Faces on Faith: Day-old bagels
A couple of years ago my wife, Linda, got held up by TSA as she was going through security at Newark Airport. She had gone north to visit two of her elderly aunts in upstate New York, and decided to go via New Jersey so that she could also visit with some old co-workers.
Linda’s friend Laurie, who lives up in Ocala, also comes from New York. So when she heard Linda was making the trip north she had a request. “Could you bring me back some of those ring-shaped pastas and some Grandma Brown’s Baked Beans? They just don’t seem to sell them down here.” So, Linda obliged her – and on the return trip packed several boxes of pasta in her suitcase, along with a big can of Grandma Brown’s. A really big can.
Apparently when a big can buried in your suitcase passes through one of the security X-ray machines it looks something like a pipe bomb. So needless to say, Linda was stopped, frisked, and asked about the beans. “Don’t worry,” said Linda, “they don’t explode until you eat them.” The agent didn’t laugh. But he did eventually let them go through, and Linda’s friend is a happy camper.
And so am I – because Linda also packed one other food item – bagels. Delicious, New Jersey bagels made at a shop owned by our old buddy George. Crusty on the outside, chewy in the center. There just is nothing really like them here in Lee County. Of course, by the time she gave them to me the next morning they weren’t exactly fresh. In fact, by then they were day-old bagels. But they were still delicious! She could have just eaten some while she was up north, but instead she decided to share.
Linda and I try to support our local food pantries, as do most of our congregants. We bring items that stock the pantry at F.I.S.H. of Sanibel-Captiva, and two off island pantries as well. And so do all the religious communities on Sanibel and Captiva. We all respond to God’s call to care for the hungry, to feed those in need.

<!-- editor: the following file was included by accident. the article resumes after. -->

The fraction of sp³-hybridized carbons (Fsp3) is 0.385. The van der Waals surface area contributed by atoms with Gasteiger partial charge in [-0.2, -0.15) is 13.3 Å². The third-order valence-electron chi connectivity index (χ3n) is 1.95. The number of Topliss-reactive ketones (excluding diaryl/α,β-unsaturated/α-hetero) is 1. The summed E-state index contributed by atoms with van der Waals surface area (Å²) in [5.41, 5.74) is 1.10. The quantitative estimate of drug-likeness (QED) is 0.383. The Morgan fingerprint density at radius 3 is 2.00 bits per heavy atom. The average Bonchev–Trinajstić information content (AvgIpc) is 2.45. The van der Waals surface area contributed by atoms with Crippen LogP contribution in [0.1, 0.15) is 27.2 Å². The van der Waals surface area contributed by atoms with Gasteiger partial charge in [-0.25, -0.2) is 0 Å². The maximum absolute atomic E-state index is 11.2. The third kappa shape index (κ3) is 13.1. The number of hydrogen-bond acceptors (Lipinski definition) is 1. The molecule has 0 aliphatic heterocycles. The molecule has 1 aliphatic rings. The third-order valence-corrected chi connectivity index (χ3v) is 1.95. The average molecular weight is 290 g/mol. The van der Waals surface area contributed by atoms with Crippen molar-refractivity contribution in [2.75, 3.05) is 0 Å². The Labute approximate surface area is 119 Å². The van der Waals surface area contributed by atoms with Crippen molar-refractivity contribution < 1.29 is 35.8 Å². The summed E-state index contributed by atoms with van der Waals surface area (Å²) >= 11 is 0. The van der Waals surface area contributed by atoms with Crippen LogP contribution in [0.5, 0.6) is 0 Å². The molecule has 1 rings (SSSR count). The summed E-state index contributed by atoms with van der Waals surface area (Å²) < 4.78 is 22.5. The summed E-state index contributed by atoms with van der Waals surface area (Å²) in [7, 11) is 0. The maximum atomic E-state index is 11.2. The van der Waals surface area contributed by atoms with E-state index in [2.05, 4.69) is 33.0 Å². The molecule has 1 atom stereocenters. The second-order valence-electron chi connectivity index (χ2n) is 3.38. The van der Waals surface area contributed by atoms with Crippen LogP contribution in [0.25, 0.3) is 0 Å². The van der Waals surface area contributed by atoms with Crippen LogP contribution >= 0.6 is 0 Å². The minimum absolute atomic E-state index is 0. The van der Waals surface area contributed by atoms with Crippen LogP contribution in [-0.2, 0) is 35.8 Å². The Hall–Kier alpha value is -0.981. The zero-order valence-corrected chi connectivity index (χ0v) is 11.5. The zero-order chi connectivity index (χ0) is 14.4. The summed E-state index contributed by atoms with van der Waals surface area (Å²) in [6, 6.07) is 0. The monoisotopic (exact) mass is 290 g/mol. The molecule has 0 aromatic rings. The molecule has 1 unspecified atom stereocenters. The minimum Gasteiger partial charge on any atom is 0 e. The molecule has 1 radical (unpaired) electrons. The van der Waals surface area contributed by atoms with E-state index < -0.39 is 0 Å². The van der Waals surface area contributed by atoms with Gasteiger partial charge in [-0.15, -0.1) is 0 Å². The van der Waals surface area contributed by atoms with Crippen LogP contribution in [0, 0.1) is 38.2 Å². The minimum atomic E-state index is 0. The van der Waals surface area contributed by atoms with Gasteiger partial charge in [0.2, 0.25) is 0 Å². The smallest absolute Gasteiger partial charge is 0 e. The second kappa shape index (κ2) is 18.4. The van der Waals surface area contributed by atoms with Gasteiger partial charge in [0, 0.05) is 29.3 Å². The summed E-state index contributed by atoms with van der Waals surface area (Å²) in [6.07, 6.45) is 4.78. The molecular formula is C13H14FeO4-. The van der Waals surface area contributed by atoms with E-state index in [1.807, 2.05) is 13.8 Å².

But sharing our leftovers and filling in the gaps is merely a band-aid. The reality is if we are going to effectively meet the needs of the hungry, we will need to do more than give them our leftovers. We will need to work for systemic changes. We will need to work for that day when no one in this great country of ours goes hungry. We need to work with agencies like F.I.S.H. that seek to address the broader issues that lead to hunger. And we must be willing to engage with our elected leaders locally, in Tallahassee and in Washington. We need to let them know in no uncertain terms that in America, no one should go hungry.
Don’t misunderstand. It is imperative that we continue to provide the stop gap solutions. Because there are people who are hungry right now. But we need to do more. How? I certainly have some ideas – and perhaps you do as well. We might have different solutions, different approaches in mind. But for now, perhaps we can agree on this: no American should be hungry. Day-old bread and bagels are fine for the interim, but let us commit to moving towards solutions that work for all.
The Rev. Dr. John H. Danner is the senior pastor at Sanibel Congregational United Church of Christ.